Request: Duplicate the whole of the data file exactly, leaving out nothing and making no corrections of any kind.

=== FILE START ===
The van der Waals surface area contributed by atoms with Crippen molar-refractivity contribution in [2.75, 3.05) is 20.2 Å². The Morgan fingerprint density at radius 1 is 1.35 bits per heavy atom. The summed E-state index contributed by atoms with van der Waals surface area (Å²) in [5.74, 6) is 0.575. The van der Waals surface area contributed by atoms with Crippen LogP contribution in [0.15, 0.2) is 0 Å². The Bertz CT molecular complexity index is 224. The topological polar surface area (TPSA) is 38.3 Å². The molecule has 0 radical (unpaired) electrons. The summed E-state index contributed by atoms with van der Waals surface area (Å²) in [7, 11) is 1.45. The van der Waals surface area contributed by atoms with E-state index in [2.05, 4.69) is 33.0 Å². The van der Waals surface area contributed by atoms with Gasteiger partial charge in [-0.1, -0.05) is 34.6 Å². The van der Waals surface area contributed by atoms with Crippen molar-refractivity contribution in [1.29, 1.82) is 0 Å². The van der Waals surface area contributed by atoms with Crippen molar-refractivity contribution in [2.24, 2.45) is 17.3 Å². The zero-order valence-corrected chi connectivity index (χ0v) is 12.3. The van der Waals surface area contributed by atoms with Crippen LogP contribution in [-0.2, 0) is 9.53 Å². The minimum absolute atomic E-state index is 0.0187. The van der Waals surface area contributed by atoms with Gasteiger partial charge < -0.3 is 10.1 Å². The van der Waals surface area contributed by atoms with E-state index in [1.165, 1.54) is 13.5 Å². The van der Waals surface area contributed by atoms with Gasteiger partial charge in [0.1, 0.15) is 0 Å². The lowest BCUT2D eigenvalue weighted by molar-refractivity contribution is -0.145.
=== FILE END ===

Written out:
The van der Waals surface area contributed by atoms with Crippen molar-refractivity contribution in [2.75, 3.05) is 20.2 Å². The Morgan fingerprint density at radius 1 is 1.35 bits per heavy atom. The summed E-state index contributed by atoms with van der Waals surface area (Å²) in [5.74, 6) is 0.575. The van der Waals surface area contributed by atoms with Crippen LogP contribution in [0.15, 0.2) is 0 Å². The Bertz CT molecular complexity index is 224. The topological polar surface area (TPSA) is 38.3 Å². The molecule has 0 radical (unpaired) electrons. The summed E-state index contributed by atoms with van der Waals surface area (Å²) in [7, 11) is 1.45. The van der Waals surface area contributed by atoms with E-state index in [2.05, 4.69) is 33.0 Å². The van der Waals surface area contributed by atoms with Gasteiger partial charge in [-0.1, -0.05) is 34.6 Å². The van der Waals surface area contributed by atoms with Crippen molar-refractivity contribution in [1.29, 1.82) is 0 Å². The van der Waals surface area contributed by atoms with Crippen molar-refractivity contribution in [2.24, 2.45) is 17.3 Å². The zero-order valence-corrected chi connectivity index (χ0v) is 12.3. The van der Waals surface area contributed by atoms with Crippen LogP contribution in [-0.2, 0) is 9.53 Å². The minimum absolute atomic E-state index is 0.0187. The van der Waals surface area contributed by atoms with Gasteiger partial charge < -0.3 is 10.1 Å². The van der Waals surface area contributed by atoms with E-state index in [1.165, 1.54) is 13.5 Å². The van der Waals surface area contributed by atoms with Gasteiger partial charge in [0.1, 0.15) is 0 Å². The lowest BCUT2D eigenvalue weighted by molar-refractivity contribution is -0.145.